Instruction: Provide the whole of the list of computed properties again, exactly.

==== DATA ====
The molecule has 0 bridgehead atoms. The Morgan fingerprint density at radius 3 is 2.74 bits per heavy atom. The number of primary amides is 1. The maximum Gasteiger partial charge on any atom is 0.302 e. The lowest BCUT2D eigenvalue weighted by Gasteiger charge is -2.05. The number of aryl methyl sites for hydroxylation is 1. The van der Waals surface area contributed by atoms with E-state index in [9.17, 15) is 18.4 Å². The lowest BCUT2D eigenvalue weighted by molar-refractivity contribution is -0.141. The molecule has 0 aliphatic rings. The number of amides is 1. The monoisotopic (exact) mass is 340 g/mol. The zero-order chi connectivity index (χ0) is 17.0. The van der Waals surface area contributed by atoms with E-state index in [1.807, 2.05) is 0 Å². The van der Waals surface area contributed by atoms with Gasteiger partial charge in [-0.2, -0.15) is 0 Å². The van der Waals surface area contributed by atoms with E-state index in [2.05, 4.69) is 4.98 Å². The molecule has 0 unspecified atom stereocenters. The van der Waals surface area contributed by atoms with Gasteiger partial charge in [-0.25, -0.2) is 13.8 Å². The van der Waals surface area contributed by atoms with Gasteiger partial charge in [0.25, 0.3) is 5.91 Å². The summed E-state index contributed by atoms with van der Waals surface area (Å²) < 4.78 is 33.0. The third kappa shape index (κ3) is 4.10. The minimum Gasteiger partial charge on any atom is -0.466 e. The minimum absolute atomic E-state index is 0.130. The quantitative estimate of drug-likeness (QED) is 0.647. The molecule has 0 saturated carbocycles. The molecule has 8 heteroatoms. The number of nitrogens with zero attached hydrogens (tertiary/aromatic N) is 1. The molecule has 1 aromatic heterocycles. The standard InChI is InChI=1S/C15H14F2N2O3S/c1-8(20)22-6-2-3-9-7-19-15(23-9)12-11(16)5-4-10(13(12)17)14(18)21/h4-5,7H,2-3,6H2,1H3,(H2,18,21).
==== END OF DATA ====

The molecule has 0 bridgehead atoms. The Morgan fingerprint density at radius 3 is 2.74 bits per heavy atom. The number of primary amides is 1. The maximum Gasteiger partial charge on any atom is 0.302 e. The lowest BCUT2D eigenvalue weighted by Gasteiger charge is -2.05. The number of aryl methyl sites for hydroxylation is 1. The van der Waals surface area contributed by atoms with E-state index in [9.17, 15) is 18.4 Å². The lowest BCUT2D eigenvalue weighted by molar-refractivity contribution is -0.141. The molecule has 0 aliphatic rings. The number of amides is 1. The monoisotopic (exact) mass is 340 g/mol. The zero-order chi connectivity index (χ0) is 17.0. The van der Waals surface area contributed by atoms with E-state index in [1.807, 2.05) is 0 Å². The van der Waals surface area contributed by atoms with Gasteiger partial charge in [-0.2, -0.15) is 0 Å². The van der Waals surface area contributed by atoms with E-state index in [2.05, 4.69) is 4.98 Å². The molecule has 0 unspecified atom stereocenters. The van der Waals surface area contributed by atoms with Gasteiger partial charge in [-0.25, -0.2) is 13.8 Å². The van der Waals surface area contributed by atoms with Gasteiger partial charge in [0.25, 0.3) is 5.91 Å². The summed E-state index contributed by atoms with van der Waals surface area (Å²) < 4.78 is 33.0. The third kappa shape index (κ3) is 4.10. The minimum Gasteiger partial charge on any atom is -0.466 e. The minimum absolute atomic E-state index is 0.130. The quantitative estimate of drug-likeness (QED) is 0.647. The molecule has 0 saturated carbocycles. The molecule has 8 heteroatoms. The number of nitrogens with zero attached hydrogens (tertiary/aromatic N) is 1. The molecule has 1 aromatic heterocycles. The standard InChI is InChI=1S/C15H14F2N2O3S/c1-8(20)22-6-2-3-9-7-19-15(23-9)12-11(16)5-4-10(13(12)17)14(18)21/h4-5,7H,2-3,6H2,1H3,(H2,18,21).